Before the iceberg, before the lifeboats, before the sinking, there was the dinner.
On the evening of April 14, 1912, the first-class passengers aboard the Titanic sat down for a sumptuous 10-course meal. The menu included oysters, filet mignon, poached salmon, chicken Lyonnaise, foie gras, roasted pigeon, lamb with mint sauce and Punch Romaine, a palate-cleansing ice flavored with oranges and drenched in champagne.
Now, as the 100th anniversary of the disaster that ensued approaches, Titanic enthusiasts around the world are marking the occasion by signing up for dinners that recreate that lavish last meal aboard the ill-fated ship.
In London, diners can get a three-course version for a little under $40 at HIX, a restaurant at the department store Selfridge’s. In Houston, $12,000 will get you the full, 10-course menu for 12 people at Cullen’s Upscale American Grille. The price tag at Hong Kong’s luxury Hullett House hotel is even heftier – $1,930 per person — but it reportedly comes with added authenticity: a vintage 1907 bottle of wine rescued from the wreck of the Titanic. For those looking for a more intimate setting, websites and books offer advice on hosting Titanic-themed dinners at home.
The idea strikes some as morbid, but when approached with reverence, such a meal can be a way to connect with the roughly 1,500 people who lost their lives that night, says Dana McCauley, co-author of the book Last Dinner On The Titanic.
“It humanizes the tragedy to look at the food, and I think that is where the fascination comes from,” says McCauley. “It’s the only way we have to have a sense of what it might have been like to be them.”
Popular culture has a longstanding fascination with the Edwardian era, a time of lavish lifestyles made possible by servants. Food and class were intertwined — dining was a form of entertainment and a statement of status.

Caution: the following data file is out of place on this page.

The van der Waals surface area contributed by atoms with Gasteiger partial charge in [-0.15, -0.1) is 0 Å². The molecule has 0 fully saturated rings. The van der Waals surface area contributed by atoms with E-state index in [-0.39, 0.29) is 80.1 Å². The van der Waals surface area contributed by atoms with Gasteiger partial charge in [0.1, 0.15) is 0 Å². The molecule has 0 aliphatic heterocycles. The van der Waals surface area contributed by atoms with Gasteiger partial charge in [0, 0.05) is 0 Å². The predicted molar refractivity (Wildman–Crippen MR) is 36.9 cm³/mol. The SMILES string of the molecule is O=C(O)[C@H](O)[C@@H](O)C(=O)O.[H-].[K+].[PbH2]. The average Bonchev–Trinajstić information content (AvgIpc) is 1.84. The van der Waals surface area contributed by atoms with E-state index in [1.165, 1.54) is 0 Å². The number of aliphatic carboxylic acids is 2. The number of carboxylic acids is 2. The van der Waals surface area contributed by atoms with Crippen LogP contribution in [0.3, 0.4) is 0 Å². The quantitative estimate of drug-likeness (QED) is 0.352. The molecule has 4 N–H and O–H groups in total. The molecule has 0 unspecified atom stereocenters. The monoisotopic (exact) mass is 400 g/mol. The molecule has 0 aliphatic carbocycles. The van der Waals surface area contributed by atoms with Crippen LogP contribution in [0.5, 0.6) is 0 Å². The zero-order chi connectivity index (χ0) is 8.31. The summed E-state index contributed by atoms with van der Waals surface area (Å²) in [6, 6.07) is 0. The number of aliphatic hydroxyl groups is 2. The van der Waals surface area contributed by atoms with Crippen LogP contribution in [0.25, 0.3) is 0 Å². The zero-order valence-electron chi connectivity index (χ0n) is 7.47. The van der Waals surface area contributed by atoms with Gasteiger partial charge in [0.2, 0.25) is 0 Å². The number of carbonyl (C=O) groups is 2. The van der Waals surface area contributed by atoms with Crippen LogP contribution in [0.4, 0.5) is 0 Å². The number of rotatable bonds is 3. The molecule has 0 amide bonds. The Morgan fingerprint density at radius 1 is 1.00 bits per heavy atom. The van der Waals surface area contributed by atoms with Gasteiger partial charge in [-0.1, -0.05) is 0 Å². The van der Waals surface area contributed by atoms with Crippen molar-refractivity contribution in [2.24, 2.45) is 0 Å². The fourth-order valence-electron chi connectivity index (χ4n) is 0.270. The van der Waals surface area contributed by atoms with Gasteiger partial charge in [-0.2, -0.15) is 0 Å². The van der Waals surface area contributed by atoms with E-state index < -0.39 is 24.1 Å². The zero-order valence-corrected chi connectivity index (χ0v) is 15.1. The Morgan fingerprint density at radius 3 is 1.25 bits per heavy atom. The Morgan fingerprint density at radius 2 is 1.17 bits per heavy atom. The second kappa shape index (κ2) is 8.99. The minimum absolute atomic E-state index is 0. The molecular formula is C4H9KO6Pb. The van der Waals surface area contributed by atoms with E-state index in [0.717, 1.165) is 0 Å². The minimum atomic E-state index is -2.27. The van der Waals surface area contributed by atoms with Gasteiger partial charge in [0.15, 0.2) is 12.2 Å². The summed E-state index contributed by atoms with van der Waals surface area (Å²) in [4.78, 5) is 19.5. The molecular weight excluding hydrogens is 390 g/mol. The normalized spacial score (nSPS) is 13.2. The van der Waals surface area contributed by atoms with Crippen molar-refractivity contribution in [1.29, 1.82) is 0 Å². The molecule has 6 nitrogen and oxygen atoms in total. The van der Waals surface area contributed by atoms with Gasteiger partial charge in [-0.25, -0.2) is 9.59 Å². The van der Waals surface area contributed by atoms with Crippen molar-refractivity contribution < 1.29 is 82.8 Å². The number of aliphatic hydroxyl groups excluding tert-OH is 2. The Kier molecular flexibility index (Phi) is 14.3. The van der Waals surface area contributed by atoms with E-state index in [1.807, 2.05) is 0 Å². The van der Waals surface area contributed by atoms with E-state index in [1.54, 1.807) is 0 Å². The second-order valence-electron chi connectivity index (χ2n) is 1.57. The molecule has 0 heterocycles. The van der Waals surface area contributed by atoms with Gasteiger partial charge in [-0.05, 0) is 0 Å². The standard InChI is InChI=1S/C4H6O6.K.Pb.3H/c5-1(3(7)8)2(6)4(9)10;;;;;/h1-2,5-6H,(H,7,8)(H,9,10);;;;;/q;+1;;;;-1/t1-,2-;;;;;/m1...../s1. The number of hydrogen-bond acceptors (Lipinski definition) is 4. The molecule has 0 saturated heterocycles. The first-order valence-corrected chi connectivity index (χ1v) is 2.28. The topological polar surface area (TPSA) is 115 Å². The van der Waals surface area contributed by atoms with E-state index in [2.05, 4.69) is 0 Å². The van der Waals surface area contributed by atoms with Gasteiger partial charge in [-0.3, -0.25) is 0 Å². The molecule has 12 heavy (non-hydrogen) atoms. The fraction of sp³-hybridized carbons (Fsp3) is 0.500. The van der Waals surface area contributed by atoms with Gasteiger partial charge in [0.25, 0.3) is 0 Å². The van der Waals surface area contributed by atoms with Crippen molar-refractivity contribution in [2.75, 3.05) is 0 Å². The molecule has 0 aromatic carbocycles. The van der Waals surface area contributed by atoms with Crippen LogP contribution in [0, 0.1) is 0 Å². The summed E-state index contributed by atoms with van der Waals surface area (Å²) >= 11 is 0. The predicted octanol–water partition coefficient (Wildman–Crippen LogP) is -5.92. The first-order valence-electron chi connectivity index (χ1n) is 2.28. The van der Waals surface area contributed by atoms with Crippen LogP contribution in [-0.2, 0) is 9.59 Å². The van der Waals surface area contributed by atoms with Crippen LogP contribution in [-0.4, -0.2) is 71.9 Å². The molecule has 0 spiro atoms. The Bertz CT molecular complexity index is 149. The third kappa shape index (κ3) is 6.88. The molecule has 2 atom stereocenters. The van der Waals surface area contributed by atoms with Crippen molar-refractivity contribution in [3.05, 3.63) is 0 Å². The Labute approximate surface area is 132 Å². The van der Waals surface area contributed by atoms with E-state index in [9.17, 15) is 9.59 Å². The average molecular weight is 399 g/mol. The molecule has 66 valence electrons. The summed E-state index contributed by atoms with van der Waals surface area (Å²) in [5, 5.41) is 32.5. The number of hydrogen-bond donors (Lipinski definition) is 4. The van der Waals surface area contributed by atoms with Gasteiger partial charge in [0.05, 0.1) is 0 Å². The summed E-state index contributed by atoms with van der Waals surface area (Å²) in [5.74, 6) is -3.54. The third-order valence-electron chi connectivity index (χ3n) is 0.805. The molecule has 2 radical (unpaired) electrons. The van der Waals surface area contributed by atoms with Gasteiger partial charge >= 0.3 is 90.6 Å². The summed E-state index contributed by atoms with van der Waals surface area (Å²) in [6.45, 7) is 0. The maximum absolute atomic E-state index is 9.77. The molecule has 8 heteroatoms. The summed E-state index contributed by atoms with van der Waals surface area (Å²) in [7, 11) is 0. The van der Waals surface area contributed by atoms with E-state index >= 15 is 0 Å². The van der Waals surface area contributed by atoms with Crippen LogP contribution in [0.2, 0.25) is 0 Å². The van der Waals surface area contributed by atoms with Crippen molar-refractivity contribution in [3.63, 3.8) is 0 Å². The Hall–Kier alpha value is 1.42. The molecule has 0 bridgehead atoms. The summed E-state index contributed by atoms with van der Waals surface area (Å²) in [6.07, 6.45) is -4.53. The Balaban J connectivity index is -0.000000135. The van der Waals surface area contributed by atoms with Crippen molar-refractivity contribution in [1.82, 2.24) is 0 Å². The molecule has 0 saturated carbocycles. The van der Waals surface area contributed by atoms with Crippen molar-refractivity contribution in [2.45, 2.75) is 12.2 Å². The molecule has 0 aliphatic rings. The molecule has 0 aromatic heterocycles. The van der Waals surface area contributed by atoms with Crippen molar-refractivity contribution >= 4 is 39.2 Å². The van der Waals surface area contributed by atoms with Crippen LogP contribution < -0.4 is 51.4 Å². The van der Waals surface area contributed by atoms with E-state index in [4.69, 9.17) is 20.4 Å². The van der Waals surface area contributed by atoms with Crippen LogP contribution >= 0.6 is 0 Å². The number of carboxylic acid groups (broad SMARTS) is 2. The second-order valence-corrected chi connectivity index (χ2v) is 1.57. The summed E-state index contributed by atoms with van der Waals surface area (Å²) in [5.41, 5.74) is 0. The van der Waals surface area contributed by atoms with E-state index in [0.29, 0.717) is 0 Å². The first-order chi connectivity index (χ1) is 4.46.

Witness the current popularity of Downton Abbey, the BBC period drama whose first season opened with news of the Titanic tragedy. (Food plays a big role in that series.) McCauley’s book came out in 1997, when James Cameron’s blockbuster film of doomed love aboard the ship was fueling the last wave of Titanic mania.
Food provides a window into that past, says McCauley. Her book blends recipes from Titanic’s kitchens with historical anecdotes to paint a picture of life aboard the ship. Her co-author, Rick Archbold, also wrote a book about the Titanic with Robert Ballard, the explorer who identified the site of the shipwreck in 1985.
“What interested me was the fact that the cuisines was so stratified,” sys McCauley. “You rally have a microcosm of three levels of Edwardian society represented in those menus.”
While the dining in second class was less decadent than in first, those passengers also ate surprisingly well, says McCauley. Second class included many Americans, a fact that head chef Charles Proctor took into account when designing the menu, which included “classic French bistro dishes and classic north American dishes like turkey,” says McCauley. “In postcards home, they wrote about how fantastic food was.”
The pre-dinner cocktail offering was also a concession to Americans on board, she says. Cocktails were all the rage stateside, but many Europeans thought they ruined your palate for dinner.
Third-class service was modeled on the habits of the British working classes: The big meal of the day was served at lunch time, while the evening fare was a lighter repast of soup or stew.
Feeding the more than 2,220 passengers aboard Titanic was a massive effort. McCauley says Titanic’s crew included 113 cooks, 15 first cooks (who supervised things), 12 pastry chefs, 6 bakers, 5 butchers and 5 sous chefs. And that’s not counting the dozens of crew members whose job it was to wait on diners or clean up after them.
“They did about 6,000 meals out of that kitchen,” McCauley says.
Most of these crew members, including chef Proctor, went down with the ship. One notable exception: Chief baker Charles Joughin.
When Titanic hit the iceberg, Joughin famously steeled himself with alcohol while organizing provisions for the lifeboats. History tells us he threw reluctant women and children into the rafts and chucked dozens of deck chairs into the ocean so they could be used as flotation devices. He was still on Titanic when it broke apart, and he rode the stern down as the liner sank – “I do not believe my head went under at all,” he later told an inquiry.
Joughin survived in the water for hours, floating in his lifebelt until rescue arrived.
He died in Paterson, NJ, in 1947.